Taken from the Smart Pop website ‘About’ page:
‘Smart Pop Books – On the best in Pop Culture Television, Books, And Film’
‘Smart Pop books is a line of smart, fresh funny essays on the best of pop culture tv, books, and film, with particular focus on science fiction and fantasy television and literature.’
From the back cover of Smart Pop’s Fringe Science book:
‘Fringe has always been more than the sum of its parts-but its parts, too, are worth a closer look. The show combines a surfeit of mad science, some old school sci-fi flair, and a dash of strawberry-milkshake whimsy to create the challenging, fascinating Pattern that keeps us coming back season after season and universe after universe.’
Smart Pop line of books are permeated with an aura that reflects a labor of love. They are books dedicated to genre material filled with content created by and for fans. Which is an excellent touch because knowing your audience is an enticing way to make a book attractive to your target market.
And who knows a fan better than a fellow fan? That the fans that provide the content for Smart Pop books have expertise in an area of science or literature or media or all three or more is a sweet bonus.
Take the Fringe Science book for example and it’s eclectic mix of writers and the articles they have provided. Not only are theoretical and practical sciences covered but articles about Fringe and how it relates to the roots of Science Fiction, be it written or filmed, are included .
Under the guidance of editor Kevin R. Grazier, whose background includes being a research scientist at NASA plus science advisor on shows such as Eureka and BattleStar Galactica, writers have been selected from such diverse vocations as Film Makers, Internet TV Reviewers, Historians, Cosmologists, and Cognitive Sciences Professors.
Like the show that they are writing about, the articles work best when they are crafted in a relatable manner where the topic is tied to the characters of Fringe. One of the articles, ‘ Parallel Universes,’ by Max Tegmark has been retooled from its previous publishing as a MIT article. It remains dense with abstract concepts and, for this lowly reader, difficult to parse in relatable terms. Regardless, the possibilities raised by this article are mind blowing.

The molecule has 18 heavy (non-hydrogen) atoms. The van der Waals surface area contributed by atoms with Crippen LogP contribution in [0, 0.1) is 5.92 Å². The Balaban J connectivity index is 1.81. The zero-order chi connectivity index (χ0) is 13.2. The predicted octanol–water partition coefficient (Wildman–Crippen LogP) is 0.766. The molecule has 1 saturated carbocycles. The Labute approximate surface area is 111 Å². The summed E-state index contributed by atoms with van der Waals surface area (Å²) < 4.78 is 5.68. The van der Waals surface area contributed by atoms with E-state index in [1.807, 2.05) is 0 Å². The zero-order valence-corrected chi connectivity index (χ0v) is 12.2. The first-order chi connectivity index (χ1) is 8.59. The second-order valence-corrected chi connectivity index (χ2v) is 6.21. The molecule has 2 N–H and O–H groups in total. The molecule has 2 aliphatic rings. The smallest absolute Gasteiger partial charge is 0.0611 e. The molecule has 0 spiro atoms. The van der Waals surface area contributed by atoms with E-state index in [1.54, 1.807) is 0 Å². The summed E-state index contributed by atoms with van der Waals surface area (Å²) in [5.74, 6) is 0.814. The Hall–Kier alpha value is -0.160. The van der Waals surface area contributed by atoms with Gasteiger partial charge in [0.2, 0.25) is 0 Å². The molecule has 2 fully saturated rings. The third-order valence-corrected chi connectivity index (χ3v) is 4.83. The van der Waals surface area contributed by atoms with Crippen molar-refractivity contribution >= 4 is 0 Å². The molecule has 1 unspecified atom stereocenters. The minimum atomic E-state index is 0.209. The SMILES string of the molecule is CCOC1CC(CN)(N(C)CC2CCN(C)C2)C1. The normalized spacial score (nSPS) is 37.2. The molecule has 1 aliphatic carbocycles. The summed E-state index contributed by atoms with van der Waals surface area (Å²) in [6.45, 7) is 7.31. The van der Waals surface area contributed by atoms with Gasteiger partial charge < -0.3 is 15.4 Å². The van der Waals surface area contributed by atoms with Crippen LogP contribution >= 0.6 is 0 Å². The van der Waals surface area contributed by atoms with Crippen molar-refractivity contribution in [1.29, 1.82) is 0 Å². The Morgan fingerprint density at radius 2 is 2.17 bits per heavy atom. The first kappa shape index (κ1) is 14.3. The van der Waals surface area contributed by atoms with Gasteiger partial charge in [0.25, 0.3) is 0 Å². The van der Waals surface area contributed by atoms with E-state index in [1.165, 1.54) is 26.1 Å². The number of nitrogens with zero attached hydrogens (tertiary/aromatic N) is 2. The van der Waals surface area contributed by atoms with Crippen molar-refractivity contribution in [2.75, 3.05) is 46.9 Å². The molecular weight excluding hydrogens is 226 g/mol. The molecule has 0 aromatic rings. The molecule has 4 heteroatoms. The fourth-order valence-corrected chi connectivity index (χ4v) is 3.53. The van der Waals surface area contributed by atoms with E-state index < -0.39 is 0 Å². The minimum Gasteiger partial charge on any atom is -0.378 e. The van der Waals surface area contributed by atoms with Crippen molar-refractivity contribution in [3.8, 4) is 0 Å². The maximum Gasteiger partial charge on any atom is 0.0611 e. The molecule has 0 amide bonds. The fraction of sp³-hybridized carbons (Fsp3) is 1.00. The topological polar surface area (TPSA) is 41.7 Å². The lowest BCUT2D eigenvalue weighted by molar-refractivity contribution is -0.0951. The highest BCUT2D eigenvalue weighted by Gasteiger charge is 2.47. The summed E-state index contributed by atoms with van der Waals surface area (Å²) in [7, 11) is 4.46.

All told there are thirteen articles which are self contained and can be read in any order according to the tastes of the reader.
My personal favorite is, ‘Deja New,’ by Mike Brotherton, an astronomer and SF novelist. It is a timely article given the state of the show which is about to launch its fourth season. ‘Deja New,’ is much the layman’s version of Max Tegmark’s article. Brotherton calls into duty, the rarely seen but always thought about, Schrodinger’s Cat along with Deja Vu to explore the Fringe stories of alternate realities and choices. Comparisons are made to the original Star Trek episode of, ‘Mirror, Mirror,’ Buffy the Vampire Slayer, SG-1, and Sliders.
Another highlight of the book is noted genre fiction writer and editor, Nick Mamatas with his cleverly titled piece, ‘Waltered States.’ In it, Mamatas compares Walter and Walternate to two noted men of the 1960s; Timothy Leary and Gordon G. Liddy, respectively. Leary and Liddy were persons of diametrically opposed ideologies with little reason for the two to cross paths. Fate intervened and their lifes became intrinsically interwoven. So too with Walter and Walternate. Both sets of men are two sides of a coin. A coin that circumstances or Destiny or Fate have forced them to share.
The book is rounded out with articles on memory, time travel, diseases, neurotechnology, and the 1950s antecedents in film and television which form the foundation upon which Fringe rests.
If you are one that loves to ponder and discuss such topics then Smart Pop’s – Fringe Science is a book that you will want to incorporate into your reality.